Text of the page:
Trains For America

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Billionaire Carl Icahn Backs High-speed Rail, Would Make Trains in Arkansas –

While I am not optimistic, this development will make life a little harder for some Arkansas politicians. Couldn’t happen to a nicer bunch.

Billionaire Carl Icahn Backs High-speed Rail, Would Make Trains in Arkansas –

Filed under: Passenger Rail Politics, United States High Speed Rail

4 Responses

  1. Adirondacker12800 says:

    From the article: … aims to re-establish passenger train manufacturing in the United States…

    That must be news to the Americans who manufacture passenger cars. They don’t work for companies who have their corporate headquarters in the US but they manufacture passenger rail cars right here in the USA.

  2. Andrew in Ezo says:

    Actually, the cars to be manufactured will be “medium speed” (70-90mph rated), no improvement on cars built in the middle of the last century(albeit which were good for their time). It appears they will be going after the Amtrak fleet replacement and “upgraded” passenger rail line market (i.e. anything above 30mph average speed). Nothing state of the art here, and well within the capabilities of domestic builders.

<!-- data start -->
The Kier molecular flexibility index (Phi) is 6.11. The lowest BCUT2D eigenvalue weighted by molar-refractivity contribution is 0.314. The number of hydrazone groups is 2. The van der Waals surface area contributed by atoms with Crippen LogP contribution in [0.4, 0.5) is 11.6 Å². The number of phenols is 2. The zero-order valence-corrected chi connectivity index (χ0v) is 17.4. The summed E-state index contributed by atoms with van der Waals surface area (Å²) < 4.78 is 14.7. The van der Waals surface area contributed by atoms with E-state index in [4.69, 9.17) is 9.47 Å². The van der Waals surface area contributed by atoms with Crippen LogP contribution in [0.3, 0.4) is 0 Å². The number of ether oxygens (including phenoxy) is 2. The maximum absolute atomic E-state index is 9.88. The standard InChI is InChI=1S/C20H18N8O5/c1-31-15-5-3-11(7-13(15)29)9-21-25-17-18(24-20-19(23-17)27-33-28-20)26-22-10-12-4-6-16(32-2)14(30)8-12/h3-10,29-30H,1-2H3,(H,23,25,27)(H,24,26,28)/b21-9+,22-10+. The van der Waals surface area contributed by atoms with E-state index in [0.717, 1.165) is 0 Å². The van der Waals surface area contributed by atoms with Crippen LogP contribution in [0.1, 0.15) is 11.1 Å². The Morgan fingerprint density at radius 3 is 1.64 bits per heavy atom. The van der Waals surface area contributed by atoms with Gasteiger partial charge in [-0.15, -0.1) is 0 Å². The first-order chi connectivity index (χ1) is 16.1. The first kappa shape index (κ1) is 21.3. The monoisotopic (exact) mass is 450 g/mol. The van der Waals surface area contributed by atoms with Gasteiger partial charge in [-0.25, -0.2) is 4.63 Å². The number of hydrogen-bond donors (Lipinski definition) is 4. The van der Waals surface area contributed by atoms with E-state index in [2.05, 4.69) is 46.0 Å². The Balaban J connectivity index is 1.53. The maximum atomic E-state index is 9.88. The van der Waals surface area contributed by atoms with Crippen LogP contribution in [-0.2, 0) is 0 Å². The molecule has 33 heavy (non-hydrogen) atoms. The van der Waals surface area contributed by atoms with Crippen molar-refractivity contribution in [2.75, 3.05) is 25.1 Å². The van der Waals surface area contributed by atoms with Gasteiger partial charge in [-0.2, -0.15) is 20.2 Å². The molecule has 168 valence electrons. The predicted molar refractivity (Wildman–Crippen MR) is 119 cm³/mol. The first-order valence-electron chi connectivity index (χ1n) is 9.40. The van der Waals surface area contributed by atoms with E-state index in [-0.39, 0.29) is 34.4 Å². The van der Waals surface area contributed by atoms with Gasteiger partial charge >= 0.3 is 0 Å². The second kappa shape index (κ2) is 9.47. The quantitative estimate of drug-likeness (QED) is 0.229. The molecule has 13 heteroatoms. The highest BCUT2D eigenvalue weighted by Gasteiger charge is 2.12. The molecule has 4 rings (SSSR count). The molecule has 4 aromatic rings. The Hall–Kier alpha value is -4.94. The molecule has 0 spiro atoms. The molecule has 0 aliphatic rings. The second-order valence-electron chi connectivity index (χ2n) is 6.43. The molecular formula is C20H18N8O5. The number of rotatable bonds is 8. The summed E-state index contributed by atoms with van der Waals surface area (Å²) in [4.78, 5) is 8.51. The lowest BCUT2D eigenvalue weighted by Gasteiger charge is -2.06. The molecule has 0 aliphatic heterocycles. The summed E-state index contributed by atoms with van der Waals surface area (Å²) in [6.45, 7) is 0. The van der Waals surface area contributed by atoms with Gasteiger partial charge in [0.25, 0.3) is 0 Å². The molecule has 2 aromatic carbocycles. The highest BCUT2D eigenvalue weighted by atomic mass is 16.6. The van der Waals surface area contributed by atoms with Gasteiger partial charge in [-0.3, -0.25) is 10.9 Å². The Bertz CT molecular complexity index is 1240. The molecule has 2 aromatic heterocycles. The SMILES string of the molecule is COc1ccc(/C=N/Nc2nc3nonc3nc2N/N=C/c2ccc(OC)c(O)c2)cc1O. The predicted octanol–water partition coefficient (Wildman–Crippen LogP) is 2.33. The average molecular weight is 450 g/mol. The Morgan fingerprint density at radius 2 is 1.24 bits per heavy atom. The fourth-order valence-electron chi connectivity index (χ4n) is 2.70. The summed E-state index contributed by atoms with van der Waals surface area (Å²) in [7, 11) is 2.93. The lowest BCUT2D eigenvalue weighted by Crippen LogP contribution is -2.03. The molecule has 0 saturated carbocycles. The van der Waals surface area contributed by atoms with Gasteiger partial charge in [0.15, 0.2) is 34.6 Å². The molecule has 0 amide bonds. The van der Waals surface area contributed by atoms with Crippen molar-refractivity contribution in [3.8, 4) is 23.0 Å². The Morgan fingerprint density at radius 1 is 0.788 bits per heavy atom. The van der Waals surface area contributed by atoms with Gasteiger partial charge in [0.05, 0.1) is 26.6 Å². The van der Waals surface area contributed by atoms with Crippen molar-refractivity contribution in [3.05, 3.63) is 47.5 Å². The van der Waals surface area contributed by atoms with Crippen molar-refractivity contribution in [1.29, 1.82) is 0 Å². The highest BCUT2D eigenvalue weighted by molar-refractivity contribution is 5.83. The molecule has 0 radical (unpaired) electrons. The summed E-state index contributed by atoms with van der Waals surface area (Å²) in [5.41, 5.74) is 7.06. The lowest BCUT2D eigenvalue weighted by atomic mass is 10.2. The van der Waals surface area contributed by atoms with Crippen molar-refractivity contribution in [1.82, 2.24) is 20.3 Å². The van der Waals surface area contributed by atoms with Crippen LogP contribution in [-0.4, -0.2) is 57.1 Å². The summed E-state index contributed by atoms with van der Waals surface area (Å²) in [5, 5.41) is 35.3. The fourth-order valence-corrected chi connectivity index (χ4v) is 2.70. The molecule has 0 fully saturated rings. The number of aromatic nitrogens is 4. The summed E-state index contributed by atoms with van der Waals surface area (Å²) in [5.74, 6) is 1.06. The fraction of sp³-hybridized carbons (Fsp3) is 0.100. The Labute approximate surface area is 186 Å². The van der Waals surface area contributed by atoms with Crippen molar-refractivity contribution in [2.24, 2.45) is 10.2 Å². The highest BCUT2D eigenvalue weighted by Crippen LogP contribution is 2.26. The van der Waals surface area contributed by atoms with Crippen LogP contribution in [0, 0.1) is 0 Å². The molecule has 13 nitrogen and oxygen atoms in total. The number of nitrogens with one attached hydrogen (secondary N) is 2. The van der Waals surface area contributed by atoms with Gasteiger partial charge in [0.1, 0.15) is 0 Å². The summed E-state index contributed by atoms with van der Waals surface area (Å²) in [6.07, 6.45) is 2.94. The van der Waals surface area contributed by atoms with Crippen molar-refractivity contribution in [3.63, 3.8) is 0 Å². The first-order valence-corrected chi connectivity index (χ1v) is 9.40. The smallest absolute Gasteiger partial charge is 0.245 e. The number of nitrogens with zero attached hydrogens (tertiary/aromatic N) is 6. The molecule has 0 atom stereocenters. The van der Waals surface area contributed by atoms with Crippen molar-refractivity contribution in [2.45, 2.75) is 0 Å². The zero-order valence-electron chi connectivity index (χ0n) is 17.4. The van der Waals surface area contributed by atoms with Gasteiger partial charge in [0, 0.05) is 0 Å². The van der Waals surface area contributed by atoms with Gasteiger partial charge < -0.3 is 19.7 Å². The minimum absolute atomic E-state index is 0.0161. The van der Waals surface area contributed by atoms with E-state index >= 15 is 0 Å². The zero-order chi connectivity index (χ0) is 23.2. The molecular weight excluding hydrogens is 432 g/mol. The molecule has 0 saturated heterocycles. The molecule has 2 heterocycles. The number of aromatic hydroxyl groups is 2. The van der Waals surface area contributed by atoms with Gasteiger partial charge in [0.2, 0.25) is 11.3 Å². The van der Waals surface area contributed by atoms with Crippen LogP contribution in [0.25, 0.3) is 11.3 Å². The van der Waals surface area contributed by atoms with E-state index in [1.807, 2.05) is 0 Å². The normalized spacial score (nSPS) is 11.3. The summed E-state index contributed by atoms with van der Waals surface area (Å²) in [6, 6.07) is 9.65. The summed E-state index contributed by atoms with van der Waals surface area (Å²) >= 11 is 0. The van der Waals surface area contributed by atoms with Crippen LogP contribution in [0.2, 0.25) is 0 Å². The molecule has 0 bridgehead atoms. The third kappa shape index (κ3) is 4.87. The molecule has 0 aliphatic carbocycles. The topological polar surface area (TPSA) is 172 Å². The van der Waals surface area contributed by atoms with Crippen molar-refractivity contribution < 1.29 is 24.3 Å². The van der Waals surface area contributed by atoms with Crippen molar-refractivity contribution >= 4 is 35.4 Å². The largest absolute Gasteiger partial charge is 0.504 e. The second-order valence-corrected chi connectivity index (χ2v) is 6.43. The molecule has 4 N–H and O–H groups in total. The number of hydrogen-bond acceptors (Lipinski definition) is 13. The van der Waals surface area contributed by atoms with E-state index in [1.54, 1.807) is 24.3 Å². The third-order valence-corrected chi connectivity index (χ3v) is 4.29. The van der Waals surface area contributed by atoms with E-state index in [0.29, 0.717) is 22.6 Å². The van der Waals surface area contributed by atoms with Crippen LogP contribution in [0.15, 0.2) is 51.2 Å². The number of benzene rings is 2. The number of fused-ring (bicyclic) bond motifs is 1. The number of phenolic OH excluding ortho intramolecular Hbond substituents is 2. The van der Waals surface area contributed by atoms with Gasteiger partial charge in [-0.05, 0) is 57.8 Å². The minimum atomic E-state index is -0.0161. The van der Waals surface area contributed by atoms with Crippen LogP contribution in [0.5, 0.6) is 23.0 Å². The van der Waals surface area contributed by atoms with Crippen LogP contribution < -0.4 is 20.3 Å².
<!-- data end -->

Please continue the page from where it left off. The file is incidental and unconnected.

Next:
more details here:

  3. Paul says:

    What makes common sense will be to leverage our existing rail structure for passenger travel in the near term, raise fuel taxes on all non-commercial travel, and simultaneously prepare infrastructure upgrades to rail right-of-ways to support high-speed trains similiar to europe and asia systems. The American tradition of large automobiles and driving everywhere has to face the reality that traditional petroleum resources have peaked or are in a plateau and will begin a decline. Lord knows that fat Midwesterners such as myself could use a bit more walking.

  4. Craig Anderson says:

    Check out General Atomics. They have a working Maglev vehicle being tested in California. Their project was funded by California to drive truck traffic out of the port areas out into remote areas. A freight ship offloads cargo to this vehicle that then travels at 350 mph to the remote smart port. Trucks and trains then move it to cities across the USA.

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February 2010


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